Terrance Williams watched his good friend, Kendall Wright, leave Baylor for the 2012 NFL Draft, opening the door for Williams to star. But that felt different than this.
Miles Austin’s departure from the Dallas Cowboys promoted Williams to the No. 2 receiver spot, and the second-year player admits he doesn’t know how to feel about it.
“It’s kind of new,” Williams said during Baylor’s pro day on Wednesday. “I really don’t know how I feel. It’s like my first time seeing stuff like this. In college, it’s completely different.
“He’s a good dude, and I wish the best for him. I thank him for the stuff he taught me. I felt like without him and Dez [Bryant], the first game, it probably could’ve gone downhill from there. Those two guys kept me in it. They taught me about their mistakes and overall different ways I can do stuff. … It’s kind of weird. You get so close to a guy and then, a year later, they’re not there. I really don’t know what to expect.”
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The Cowboys designated Austin a post-June 1 cap casualty, moving on from the veteran in part because of their confidence in Williams.
Williams, a third-round pick in 2013, posted better numbers than Austin did last season. Williams caught 44 passes for 736 yards and five touchdowns as a rookie, while Austin’s final hamstring-hampered season in Dallas ended with 24 catches for 244 yards and no touchdowns.
Williams made eight starts last season despite not being a “starter” on the depth chart. He enters 2014 with that word attached to his name.
“He could have started his rookie year,” Wright said. “He’s ready for all that expectations. He had some hard games where I talked to him last year where he fumbled or dropped a pass. I told him to just keep playing. That’s what he did. He overcame. He’ll be a great player for the Cowboys.”
Williams and Wright share a place in Waco, working out together under the direction of Baylor strength and conditioning coach Kaz Kazadi. Washington Redskins quarterback Robert Griffin III frequently is the quarterback in the duo’s on-field workouts.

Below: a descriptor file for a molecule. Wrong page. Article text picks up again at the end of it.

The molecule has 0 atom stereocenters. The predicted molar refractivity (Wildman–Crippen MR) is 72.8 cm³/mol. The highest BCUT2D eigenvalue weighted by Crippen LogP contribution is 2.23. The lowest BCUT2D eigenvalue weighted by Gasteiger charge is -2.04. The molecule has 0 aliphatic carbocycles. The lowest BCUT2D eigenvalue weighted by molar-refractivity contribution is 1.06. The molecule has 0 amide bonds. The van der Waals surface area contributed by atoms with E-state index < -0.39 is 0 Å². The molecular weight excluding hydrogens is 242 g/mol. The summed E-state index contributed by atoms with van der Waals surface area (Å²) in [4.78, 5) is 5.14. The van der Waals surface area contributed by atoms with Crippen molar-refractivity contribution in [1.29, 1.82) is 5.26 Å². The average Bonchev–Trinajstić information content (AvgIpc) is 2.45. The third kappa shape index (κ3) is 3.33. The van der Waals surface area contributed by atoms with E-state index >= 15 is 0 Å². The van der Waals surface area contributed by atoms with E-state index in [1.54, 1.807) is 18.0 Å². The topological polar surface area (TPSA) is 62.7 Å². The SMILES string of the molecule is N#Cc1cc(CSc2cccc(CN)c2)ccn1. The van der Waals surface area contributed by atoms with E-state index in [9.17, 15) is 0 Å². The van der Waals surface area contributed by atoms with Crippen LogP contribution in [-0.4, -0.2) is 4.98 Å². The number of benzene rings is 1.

Williams, 24, has talked to Bryant, new play-caller Scott Linehan and receivers coach Derek Dooley since Austin’s announced release. He understands the expectations for him in his second season.
“I have to continue doing my job and showing them why they brought me here,” Williams said, “and it’s just going to be a step that I’m going to have to just suck up and do my job the way they brought me here to do. … Seeing [Austin] leave, it’s sad, but we still have to do our job to the best of our abilities.”
Williams, a Dallas native, caught 97 passes for a nation-leading 1,832 yards and 12 touchdowns as a senior at Baylor after replacing Wright as the go-to wideout. But a 4.52 time in the 40-yard dash and questions about his route running dropped Williams to the third round.
Baylor coach Art Briles is convinced the Cowboys got a steal.
“We felt great about Terrance all along,” Briles said. “I thought the Cowboys got a first-round talent in the third round without question, because of everything he brought to the table … with his tenacity, toughness, discipline, ambition and just an unwavering work ethic. That’s hard to combine.
“Then, you start putting height, speed, talent, hands, skill on top of it, and you’ve got a complete player. He’ll have a long life in the league, without question.”